St Irenaeus and St Augustine on ‘seeing’ God Here are two short excerpts taken from the Office of Readings. The first, from St Ireneaus, is from Advent and the second, from St Augustine, is from the Octave of Christmas. Both, it occurs to me, can be read in the light of the following: first is that we are made to see God the Father, in union with Him in heaven. When we ’see’ God we know him deeply in the deepest form of knowing which is love. The action of love that draws us into in this mystery is worship of God in the liturgy.
The first reading describes how the Trinity is active in this process. The Spirit draws us into the Son. . Through the personal relationship with the Son, we participate in His personal relationship with the Father. We are part of the mystical body of Christ, the Church, most fully when our actions are liturgicalThis is what liturgy is: the worship of the Father, through the Son, in the Spirit.
‘Man does not see God by his own powers; but God of his own will appears to men, to whom he wills, and when he wills and as he wills. For God can do all things: he was seen in former times prophetically through the Spirit, He is seen in the Son by adoption, and he will be seen in the kingdom of heaven as Father. The Spirit prepares man for the Son of God, the Son brings him to the Father, and the Father bestows on him incorruptibility for eternal life, which comes to everyone from his beholding God.’ (St Irenaeus, Against the Heresies. taken from the Office of Readings, Wednesday WkIII of Advent.)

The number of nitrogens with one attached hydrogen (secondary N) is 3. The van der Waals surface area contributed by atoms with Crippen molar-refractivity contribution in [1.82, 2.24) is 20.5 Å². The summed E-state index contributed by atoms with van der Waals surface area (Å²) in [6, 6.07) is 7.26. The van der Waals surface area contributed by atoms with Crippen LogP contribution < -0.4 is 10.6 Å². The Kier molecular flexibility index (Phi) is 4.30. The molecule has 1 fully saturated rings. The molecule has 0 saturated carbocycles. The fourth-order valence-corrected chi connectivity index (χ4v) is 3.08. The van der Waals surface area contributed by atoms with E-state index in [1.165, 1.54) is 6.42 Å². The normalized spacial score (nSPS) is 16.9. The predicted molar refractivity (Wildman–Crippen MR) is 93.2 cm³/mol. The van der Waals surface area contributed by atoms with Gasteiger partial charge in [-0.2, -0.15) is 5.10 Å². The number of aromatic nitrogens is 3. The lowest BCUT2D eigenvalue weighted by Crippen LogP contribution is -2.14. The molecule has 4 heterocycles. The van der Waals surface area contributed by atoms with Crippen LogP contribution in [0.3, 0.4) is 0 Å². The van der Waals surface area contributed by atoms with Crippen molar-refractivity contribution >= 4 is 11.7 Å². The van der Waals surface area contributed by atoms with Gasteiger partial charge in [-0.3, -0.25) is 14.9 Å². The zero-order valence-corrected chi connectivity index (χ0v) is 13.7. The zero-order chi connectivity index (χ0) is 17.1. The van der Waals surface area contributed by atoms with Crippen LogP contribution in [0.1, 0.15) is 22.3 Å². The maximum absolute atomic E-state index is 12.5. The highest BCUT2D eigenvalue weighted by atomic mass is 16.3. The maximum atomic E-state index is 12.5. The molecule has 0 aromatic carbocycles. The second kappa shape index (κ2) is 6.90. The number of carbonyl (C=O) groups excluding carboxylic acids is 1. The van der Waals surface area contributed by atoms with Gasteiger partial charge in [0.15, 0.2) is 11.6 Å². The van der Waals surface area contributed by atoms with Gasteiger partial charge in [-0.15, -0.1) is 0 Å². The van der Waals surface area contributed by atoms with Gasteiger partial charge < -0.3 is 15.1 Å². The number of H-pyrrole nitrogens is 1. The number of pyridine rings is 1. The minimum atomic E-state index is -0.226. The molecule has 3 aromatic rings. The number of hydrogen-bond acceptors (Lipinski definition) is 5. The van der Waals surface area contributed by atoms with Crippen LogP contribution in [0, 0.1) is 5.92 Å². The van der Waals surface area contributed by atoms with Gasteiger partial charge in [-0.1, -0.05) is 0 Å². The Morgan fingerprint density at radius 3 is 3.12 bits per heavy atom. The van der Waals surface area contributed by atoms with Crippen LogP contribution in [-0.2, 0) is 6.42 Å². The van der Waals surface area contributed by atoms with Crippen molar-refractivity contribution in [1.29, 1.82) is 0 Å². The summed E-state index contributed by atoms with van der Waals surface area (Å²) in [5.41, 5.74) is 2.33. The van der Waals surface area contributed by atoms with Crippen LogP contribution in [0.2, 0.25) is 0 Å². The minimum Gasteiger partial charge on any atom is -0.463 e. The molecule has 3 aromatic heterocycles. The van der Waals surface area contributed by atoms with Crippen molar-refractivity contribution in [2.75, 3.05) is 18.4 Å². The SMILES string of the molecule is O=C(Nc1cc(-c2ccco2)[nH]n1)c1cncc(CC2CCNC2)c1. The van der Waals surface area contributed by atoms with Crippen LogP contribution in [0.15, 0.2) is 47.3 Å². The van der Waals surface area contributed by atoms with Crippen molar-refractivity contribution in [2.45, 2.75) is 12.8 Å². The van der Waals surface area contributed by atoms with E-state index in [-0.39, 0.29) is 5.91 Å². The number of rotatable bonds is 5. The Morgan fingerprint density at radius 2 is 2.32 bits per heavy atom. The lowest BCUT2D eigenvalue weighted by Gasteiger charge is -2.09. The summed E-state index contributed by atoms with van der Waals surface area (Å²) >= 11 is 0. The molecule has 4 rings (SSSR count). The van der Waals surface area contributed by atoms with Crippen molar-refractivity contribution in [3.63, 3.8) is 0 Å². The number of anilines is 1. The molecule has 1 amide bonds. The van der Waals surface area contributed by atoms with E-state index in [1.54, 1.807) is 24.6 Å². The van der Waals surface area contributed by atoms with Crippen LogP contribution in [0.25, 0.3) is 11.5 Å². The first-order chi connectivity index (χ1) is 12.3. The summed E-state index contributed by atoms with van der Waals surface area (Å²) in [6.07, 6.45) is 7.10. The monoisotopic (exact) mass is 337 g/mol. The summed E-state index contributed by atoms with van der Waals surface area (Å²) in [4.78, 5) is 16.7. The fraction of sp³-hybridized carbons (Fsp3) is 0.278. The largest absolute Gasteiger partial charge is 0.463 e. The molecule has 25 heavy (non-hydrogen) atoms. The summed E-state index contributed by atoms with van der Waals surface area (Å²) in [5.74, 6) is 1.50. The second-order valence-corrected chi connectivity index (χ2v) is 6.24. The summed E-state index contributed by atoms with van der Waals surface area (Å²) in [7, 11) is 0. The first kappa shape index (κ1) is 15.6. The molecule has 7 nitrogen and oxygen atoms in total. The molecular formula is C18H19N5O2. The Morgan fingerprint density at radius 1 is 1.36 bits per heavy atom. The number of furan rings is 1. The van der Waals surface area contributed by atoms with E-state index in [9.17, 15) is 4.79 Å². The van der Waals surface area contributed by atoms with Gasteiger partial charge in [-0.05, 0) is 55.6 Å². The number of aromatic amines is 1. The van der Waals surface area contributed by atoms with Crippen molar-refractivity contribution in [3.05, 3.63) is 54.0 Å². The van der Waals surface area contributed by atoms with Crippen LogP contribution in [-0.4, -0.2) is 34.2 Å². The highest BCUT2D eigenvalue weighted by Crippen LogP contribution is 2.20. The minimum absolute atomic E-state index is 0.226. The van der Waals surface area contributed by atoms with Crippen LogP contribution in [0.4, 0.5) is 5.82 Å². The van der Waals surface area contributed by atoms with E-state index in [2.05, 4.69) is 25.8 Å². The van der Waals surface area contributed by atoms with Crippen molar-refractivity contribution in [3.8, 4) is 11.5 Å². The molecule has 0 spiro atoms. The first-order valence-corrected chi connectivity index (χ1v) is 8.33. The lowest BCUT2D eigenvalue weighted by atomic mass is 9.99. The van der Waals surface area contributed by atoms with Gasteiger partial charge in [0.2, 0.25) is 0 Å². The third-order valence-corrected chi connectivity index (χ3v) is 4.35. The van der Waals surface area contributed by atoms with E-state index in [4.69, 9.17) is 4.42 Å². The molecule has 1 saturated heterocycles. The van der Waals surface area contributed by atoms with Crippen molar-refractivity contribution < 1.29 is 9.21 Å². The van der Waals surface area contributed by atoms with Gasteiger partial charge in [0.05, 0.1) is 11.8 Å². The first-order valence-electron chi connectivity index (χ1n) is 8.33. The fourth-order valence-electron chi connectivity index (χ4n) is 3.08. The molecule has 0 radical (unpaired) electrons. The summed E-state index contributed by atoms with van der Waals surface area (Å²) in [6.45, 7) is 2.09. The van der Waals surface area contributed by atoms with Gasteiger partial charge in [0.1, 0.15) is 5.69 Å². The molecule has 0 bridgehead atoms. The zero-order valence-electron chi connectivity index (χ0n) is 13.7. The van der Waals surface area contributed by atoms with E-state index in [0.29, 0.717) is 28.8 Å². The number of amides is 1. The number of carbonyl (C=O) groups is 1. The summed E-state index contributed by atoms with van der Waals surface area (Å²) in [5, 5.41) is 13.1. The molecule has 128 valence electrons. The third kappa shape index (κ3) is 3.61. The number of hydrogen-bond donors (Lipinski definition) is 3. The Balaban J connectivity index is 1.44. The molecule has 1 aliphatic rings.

The second reading emphasises that this highest form of knowing is loving. Seeing God is not a spectator sport, is a loving interraction.
‘So the life itself was made manifest in the flesh, because it depended upon “manifestation”, that a reality only perceptible to the heart might also be visible to our eyes, and thus heal our hearts. For the Word is seen only by the heart, but the flesh is seen also by bodily eyes. There was in fact a way in which we could see the Word: the Word became flesh which we could see, in order to heal the heart, the means by which we could see the Word.’ (St Augustine: Commentary on First Letter of St John. Excert from Office of Readings, Feast of Apostle John, December 27th.)
If we think of the heart as the deepest place inside us that represents the person – the vector sum of our thoughts and actions. A pure heart by which we can see God, is a state we experience when there is no inner conflict in the person and all is in conformity to the will of God: the body is governed by the soul, which is in turn governed by the spirit within it and which is the closest part of us to God. (The spirit referred to here is the spirit of man, an aspect of the soul, not the Holy Spirit. Follow the link through above for more information.) Our purity in this respect has a profound influence of the culture incidentally, for it affects all that we do, even the most mundane. The liturgy is not only the place that this ideal should first be manifested, but also the activity that gives us grace to achieve it. The Liturgy, which has the Word made flesh at its centre, is the most effective activity by which we can grow in love through God’s grace and see Him.
Blessed are the pure in heart for they shall see God! The model of purity of heart is of course the Sacred Heart of Jesus himself. The two images shown are painted by me. The first, which is more iconographic in style is in the chapel at Thomas More College of Liberal Arts; and the second, which has baroque influences, is in the chapel at the Maryvale Institute in Birmingham, England.